EDITORIAL COMMENT: Efforts to ease grain shortage laudable

Dr Mangudya

Dr Mangudya

THE Southern African region, Zimbabwe included, is facing El-Nino-induced drought this year and many regional countries have started putting in place measures to avert hunger.

With the whole region facing the worst drought in more than a decade, there is no guarantee of getting grain supplies from regional countries since we are in similar situations.

In Zimbabwe, the situation is still under control for the next six to seven months.

However, collaborative efforts by the Government and private sector in coming up with measures to ensure uninterrupted maize supply and availability should be applauded.

Two weeks ago, Reserve Bank of Zimbabwe governor Dr John Mangudya said the Government had secured $200 million lines of credit to import grain and assured the nation not to panic.

His announcement came a few days after Agriculture, Mechanisation and Irrigation Development Minister Joseph Made said more import licences would be issued to private importers to ensure the country has enough food.

Indications are that seven grain dealers would be granted permits to import maize from across America and Eastern Europe.

A total of two million tonnes will be imported over the next two years.

The arrangement calls for fast and convenient ways of importing the grain within the targeted timeframes to allow for continuous supplies and availability in the country.

Any disruptions to the logistical processes may cause shortages and distortions to pricing and this will seriously affect the vulnerable groups such as people in outlying areas.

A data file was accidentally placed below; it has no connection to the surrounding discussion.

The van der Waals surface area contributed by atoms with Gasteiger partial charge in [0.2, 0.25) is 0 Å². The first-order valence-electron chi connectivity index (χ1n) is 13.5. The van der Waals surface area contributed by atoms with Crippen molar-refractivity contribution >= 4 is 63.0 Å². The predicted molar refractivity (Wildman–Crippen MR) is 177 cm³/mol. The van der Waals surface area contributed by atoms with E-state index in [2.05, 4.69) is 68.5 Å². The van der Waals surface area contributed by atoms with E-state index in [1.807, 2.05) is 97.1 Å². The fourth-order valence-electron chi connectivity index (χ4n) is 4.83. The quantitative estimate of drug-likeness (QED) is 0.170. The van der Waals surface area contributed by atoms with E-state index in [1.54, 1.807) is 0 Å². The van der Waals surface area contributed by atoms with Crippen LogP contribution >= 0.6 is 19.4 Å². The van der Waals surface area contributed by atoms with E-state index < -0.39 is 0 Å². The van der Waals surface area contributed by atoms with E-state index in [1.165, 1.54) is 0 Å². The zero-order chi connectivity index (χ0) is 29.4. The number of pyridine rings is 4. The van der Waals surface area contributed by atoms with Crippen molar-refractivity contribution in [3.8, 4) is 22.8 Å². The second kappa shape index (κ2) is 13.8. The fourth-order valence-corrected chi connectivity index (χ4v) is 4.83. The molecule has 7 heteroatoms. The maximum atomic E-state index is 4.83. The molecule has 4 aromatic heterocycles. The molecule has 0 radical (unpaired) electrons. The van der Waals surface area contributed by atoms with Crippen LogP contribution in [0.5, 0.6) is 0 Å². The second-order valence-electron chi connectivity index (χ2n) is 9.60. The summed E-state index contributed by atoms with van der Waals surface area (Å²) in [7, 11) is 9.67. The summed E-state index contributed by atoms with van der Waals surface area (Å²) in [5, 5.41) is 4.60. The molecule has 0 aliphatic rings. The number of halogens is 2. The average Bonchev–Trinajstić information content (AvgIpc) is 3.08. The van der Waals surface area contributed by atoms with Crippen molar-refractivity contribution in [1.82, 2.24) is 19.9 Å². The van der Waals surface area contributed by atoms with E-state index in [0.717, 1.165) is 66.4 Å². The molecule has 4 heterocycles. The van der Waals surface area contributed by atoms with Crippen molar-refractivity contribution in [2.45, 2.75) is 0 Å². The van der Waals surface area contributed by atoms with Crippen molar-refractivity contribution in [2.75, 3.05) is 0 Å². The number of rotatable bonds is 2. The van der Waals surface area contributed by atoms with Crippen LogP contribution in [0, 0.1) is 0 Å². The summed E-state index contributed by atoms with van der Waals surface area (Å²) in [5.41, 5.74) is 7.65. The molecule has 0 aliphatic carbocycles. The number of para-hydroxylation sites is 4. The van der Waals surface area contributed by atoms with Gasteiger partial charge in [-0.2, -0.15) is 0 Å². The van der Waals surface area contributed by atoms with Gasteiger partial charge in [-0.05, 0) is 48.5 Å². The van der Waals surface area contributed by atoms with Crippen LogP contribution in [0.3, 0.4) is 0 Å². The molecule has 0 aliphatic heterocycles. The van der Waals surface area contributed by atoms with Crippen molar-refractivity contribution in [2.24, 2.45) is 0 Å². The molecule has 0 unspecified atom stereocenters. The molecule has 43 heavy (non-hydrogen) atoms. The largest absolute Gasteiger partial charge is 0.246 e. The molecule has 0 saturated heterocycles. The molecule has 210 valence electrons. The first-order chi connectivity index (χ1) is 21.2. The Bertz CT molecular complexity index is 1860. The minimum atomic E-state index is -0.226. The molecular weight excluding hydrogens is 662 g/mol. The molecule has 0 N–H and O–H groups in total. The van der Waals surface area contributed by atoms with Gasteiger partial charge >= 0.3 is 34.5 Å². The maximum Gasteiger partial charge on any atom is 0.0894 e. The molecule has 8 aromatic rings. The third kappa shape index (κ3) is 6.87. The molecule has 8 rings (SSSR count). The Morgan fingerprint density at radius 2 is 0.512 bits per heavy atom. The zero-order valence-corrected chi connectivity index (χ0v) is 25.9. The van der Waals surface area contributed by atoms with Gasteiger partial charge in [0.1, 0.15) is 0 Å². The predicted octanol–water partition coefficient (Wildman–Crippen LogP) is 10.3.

If this happens, this will be contrary to Government’s and every caring Zimbabwean’s desire that no one should starve nor die from hunger despite potential severity of drought.

In light of this, it is heartening to learn that the Government and the private sector have been pro-active in making sure there will be consistent supply and availability of grain.

Ensuring flawless procurement, transportation and distribution process will be critical for timely delivery of imported grain considering some of the maize will come from as far afield as Brazil and Mexico in South America, North America and Eastern Europe.

According to the Grain Millers Association of Zimbabwe, the Mozambican Rail and Ports Authority has guaranteed a 10-day turnaround and lower tariffs for grain destined for Zimbabwe.

The development is meant to ensure availability of grain on the market and stabilise prices.

This follows a successful meeting between the National Railways of Zimbabwe, Caminos de Macambique, Government officials, logistics firms and grain importers.

In terms of the agreement, maize shipments destined for Zimbabwe will be transported through Maputo for the southern region and will come into the country via Chicuala or Sango Border Posts while Beira Border Post will be an entry point for grain to eastern and northern parts of the country.

This will lower distribution costs and help keep the price of grain, maize meal and related products affordable.

It is our fervent hope this arrangement will benefit all Zimbabweans and keep hunger at bay.

Meanwhile, we call upon the Government to plug any potential loopholes for profiteering by unscrupulous business people, which could put undesirable pressure on food prices.

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